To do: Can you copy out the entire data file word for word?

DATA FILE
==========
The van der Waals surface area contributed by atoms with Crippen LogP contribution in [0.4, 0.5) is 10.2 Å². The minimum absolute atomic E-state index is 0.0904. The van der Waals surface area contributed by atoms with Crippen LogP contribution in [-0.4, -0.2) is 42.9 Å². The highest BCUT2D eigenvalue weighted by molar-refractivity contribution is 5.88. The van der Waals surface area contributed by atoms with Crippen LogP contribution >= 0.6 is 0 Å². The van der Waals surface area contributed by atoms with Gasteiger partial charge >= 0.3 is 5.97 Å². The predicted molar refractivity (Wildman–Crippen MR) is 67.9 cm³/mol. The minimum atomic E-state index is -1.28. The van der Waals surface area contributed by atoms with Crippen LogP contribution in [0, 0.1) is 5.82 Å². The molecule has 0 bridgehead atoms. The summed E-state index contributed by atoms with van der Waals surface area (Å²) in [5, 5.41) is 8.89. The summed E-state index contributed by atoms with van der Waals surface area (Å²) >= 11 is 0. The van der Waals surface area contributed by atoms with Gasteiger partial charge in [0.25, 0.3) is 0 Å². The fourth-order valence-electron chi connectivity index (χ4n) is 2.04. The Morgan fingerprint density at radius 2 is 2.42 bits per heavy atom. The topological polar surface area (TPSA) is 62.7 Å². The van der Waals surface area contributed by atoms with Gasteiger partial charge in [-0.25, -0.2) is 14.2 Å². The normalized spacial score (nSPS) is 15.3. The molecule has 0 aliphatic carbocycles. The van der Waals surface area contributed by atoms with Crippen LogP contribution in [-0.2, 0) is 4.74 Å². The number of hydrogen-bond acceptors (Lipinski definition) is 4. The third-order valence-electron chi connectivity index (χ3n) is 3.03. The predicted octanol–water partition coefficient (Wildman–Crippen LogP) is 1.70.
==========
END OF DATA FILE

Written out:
The van der Waals surface area contributed by atoms with Crippen LogP contribution in [0.4, 0.5) is 10.2 Å². The minimum absolute atomic E-state index is 0.0904. The van der Waals surface area contributed by atoms with Crippen LogP contribution in [-0.4, -0.2) is 42.9 Å². The highest BCUT2D eigenvalue weighted by molar-refractivity contribution is 5.88. The van der Waals surface area contributed by atoms with Crippen LogP contribution >= 0.6 is 0 Å². The van der Waals surface area contributed by atoms with Gasteiger partial charge >= 0.3 is 5.97 Å². The predicted molar refractivity (Wildman–Crippen MR) is 67.9 cm³/mol. The minimum atomic E-state index is -1.28. The van der Waals surface area contributed by atoms with Crippen LogP contribution in [0, 0.1) is 5.82 Å². The molecule has 0 bridgehead atoms. The summed E-state index contributed by atoms with van der Waals surface area (Å²) in [5, 5.41) is 8.89. The summed E-state index contributed by atoms with van der Waals surface area (Å²) >= 11 is 0. The van der Waals surface area contributed by atoms with Gasteiger partial charge in [0.25, 0.3) is 0 Å². The fourth-order valence-electron chi connectivity index (χ4n) is 2.04. The Morgan fingerprint density at radius 2 is 2.42 bits per heavy atom. The topological polar surface area (TPSA) is 62.7 Å². The van der Waals surface area contributed by atoms with Gasteiger partial charge in [-0.25, -0.2) is 14.2 Å². The normalized spacial score (nSPS) is 15.3. The molecule has 0 aliphatic carbocycles. The van der Waals surface area contributed by atoms with Crippen LogP contribution in [-0.2, 0) is 4.74 Å². The number of hydrogen-bond acceptors (Lipinski definition) is 4. The third-order valence-electron chi connectivity index (χ3n) is 3.03. The predicted octanol–water partition coefficient (Wildman–Crippen LogP) is 1.70.